While watering my balcony plants this morning I discovered I had a visitor. A grasshopper was perched high on my Celebrity tomato plant. (That’s the name of a hybrid tomato — it isn’t that my tomato plant is famous). We’re four flights up on this side of the building, so some of our balcony visitors are quite a surprise.

My first thought was, “oh cool, aren’t grasshoppers good luck?” Then my scientific brain kicked in. It said, “don’t think of it as so much of a lucky grasshopper think of it as more of a plague of locusts.” 

Thanks science brain — always there to burst my bubble. Grasshopper on the hearth — good luck. Locust on your crops — bad.

Grasshopper or locust — those things do eat plants. I know the frost will get my container garden soon anyway, but I don’t want my few tomatoes to get chomped on in the meantime. So I decide to take a few photos (he’s really cool looking) and then relocate my little intruder. 

Thinking I can just scoop him (or her) up with my hands and fling him over the railing of the balcony, I go for it. This startles the grasshopper, who can indeed hop very forcefully. He jumps off the plant, banging right into my chest as if to say, “back off, b****, this plant is mine.”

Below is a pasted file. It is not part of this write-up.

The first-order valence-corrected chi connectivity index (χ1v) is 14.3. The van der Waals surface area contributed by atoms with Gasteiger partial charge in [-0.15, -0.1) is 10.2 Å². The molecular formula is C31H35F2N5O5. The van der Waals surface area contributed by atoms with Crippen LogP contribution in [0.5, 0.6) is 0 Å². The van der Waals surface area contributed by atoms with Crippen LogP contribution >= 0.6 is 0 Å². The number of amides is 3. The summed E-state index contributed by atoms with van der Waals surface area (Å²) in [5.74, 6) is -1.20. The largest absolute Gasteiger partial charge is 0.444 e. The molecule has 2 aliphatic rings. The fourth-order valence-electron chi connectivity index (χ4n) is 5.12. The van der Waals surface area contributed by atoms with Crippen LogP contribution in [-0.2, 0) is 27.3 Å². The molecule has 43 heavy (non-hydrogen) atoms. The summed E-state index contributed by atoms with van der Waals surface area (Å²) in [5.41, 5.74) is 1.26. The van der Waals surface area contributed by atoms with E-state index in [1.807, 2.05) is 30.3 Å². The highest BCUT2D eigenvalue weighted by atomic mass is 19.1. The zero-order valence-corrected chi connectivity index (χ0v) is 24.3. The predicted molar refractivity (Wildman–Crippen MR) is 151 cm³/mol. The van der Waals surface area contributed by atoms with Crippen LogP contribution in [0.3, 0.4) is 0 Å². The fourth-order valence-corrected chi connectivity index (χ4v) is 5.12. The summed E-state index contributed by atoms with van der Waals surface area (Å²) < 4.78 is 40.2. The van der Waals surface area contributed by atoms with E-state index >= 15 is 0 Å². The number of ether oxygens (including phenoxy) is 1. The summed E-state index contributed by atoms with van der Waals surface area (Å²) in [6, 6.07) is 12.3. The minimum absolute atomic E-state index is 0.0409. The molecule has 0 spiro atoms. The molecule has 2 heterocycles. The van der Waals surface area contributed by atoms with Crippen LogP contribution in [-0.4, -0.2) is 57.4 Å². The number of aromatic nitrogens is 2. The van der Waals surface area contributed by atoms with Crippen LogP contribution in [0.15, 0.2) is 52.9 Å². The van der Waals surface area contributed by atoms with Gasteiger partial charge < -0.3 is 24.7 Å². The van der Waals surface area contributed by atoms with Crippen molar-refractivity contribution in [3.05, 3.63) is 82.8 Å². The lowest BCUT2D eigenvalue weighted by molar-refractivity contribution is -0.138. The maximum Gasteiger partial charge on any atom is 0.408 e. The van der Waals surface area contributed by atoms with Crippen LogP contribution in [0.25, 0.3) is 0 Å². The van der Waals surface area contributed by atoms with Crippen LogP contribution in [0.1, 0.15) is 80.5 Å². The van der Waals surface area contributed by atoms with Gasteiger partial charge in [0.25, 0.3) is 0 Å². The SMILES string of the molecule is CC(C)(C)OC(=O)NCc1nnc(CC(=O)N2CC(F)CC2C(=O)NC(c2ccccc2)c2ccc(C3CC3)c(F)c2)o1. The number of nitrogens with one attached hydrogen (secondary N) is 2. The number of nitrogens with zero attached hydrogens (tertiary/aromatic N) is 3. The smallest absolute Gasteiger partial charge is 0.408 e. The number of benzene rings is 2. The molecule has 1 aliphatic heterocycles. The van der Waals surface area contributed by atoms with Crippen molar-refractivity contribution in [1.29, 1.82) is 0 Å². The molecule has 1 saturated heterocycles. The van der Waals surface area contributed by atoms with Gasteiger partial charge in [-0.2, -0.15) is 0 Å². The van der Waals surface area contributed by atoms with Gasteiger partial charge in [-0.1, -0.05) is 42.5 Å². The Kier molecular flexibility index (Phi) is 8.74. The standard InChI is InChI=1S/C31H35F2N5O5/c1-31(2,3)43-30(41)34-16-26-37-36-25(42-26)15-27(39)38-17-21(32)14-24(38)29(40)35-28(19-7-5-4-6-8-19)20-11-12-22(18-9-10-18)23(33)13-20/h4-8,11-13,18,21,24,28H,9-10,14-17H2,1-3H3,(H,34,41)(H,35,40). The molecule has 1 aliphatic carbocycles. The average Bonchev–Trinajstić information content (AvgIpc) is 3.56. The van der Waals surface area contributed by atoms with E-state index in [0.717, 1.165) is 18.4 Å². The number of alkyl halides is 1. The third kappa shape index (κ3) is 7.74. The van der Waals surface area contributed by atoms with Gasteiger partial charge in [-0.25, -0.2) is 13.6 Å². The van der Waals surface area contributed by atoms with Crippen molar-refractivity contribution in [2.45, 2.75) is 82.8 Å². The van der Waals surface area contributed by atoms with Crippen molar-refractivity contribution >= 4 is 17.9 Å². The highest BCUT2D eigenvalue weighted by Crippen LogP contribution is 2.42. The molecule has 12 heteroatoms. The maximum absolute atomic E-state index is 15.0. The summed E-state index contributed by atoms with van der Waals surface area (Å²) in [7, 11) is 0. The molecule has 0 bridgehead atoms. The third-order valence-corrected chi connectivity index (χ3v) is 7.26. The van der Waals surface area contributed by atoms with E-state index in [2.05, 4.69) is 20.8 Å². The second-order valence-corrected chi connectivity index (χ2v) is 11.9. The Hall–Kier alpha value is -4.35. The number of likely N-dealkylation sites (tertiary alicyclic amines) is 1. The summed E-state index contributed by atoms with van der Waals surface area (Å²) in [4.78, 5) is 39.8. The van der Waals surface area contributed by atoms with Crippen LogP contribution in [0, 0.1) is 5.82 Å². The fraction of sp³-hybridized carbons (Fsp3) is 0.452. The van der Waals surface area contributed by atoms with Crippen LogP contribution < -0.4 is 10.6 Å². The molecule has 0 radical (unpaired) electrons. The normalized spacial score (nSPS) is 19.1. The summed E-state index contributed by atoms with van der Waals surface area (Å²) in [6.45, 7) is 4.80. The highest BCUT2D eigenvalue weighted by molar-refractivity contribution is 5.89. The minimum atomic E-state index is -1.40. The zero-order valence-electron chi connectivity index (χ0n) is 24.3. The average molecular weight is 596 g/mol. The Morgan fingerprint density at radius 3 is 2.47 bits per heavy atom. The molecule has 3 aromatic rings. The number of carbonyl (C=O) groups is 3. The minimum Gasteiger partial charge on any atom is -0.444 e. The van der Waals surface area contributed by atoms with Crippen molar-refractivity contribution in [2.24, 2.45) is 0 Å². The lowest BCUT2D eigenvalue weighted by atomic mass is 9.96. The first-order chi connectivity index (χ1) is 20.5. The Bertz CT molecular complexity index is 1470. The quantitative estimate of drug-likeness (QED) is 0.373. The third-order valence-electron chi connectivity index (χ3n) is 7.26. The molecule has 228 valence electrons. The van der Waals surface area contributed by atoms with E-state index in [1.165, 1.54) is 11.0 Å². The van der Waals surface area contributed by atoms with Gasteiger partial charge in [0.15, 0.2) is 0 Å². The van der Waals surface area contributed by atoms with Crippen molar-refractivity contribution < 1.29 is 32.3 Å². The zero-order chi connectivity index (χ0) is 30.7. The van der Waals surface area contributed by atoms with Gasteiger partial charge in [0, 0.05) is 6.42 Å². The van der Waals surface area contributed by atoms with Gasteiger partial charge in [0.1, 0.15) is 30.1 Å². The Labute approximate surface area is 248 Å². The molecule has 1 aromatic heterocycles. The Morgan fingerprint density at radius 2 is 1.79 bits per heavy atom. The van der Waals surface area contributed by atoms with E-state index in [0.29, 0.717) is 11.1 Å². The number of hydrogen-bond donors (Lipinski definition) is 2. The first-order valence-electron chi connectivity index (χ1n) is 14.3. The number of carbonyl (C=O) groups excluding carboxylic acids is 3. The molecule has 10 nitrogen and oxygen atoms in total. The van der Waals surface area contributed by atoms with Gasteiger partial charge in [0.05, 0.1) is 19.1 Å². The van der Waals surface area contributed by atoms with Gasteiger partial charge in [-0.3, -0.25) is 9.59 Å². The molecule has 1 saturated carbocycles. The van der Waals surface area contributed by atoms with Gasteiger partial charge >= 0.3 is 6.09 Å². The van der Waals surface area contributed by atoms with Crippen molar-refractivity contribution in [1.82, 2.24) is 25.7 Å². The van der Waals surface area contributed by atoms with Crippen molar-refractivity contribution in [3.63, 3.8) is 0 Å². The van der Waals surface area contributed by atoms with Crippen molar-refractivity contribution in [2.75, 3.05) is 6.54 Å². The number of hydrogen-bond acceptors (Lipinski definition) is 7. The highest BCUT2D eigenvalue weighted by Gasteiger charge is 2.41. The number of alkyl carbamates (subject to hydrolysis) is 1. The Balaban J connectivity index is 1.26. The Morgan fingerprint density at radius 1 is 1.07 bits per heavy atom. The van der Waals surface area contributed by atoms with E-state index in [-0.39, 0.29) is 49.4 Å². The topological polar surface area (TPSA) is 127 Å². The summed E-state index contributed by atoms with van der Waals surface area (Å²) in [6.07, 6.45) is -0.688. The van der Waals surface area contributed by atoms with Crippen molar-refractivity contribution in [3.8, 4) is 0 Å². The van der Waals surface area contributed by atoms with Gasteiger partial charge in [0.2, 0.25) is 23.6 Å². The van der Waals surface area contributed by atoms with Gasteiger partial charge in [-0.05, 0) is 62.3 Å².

I scream, loudly and flail my arms at my chest in case he’s still there. He is not. He apparently bounced right off my chest and back into my tomato plant. So now he’s still there, and I need to remove him.

I know at this point that using my hands is not the way to go. So I pick up two unused drainage dishes from nearby and use them to form a sort of clamshell over and under the grasshopper. It works very nicely. The makeshift clamshell holds just long enough that I can fling him over the side of the balcony. Since we’re four flights up, I’m not sure if he’ll survive. Never fear. That’s when he sprouts big fluttery wings and uses them to glide softly down — all the while looking back at me like, “you may have won this time but I’ll be back.”

Searching a bit online, I guess they are lucky in many Asian and Native American cultures. (It might be crickets on hearths that are considered lucky though. Meh, close enough. Probably better for all of us that I didn’t try to bring him inside. The cats would go wild!.) 

My search found this: Grasshopper Totem. It was actually cool to have him visit. And it just figures that a symbol of good luck visits my plant, and I rationalized that I should throw him over the balcony. Maybe I’m okay if he has a little nibble, he may have left some good-luck grasshopper poop, but I still don’t want him to eat much of my tomatoes. There’s plenty of stuff to eat down below.


3 Comments (+add yours?)

  1. Gradmama2011
    Oct 19, 2015 @ 11:12:33

    they say crickets are good luck, but I just consider almost any critter to be good luck. They also say that they only let us see them if they want to. I like your wriing…also the orange cleaner tips. I can use all the cleaning tips I can get. haha


    • alightningbug
      Oct 19, 2015 @ 12:44:57

      Thank you! I agree. I actually love our visitors as long as they don’t eat too much. ;). I felt honored to have the grasshopper visit. We had a wonderful dragonfly early in the summer (I’ll have to find the picture).

      Thank you so very much for visiting my blog!


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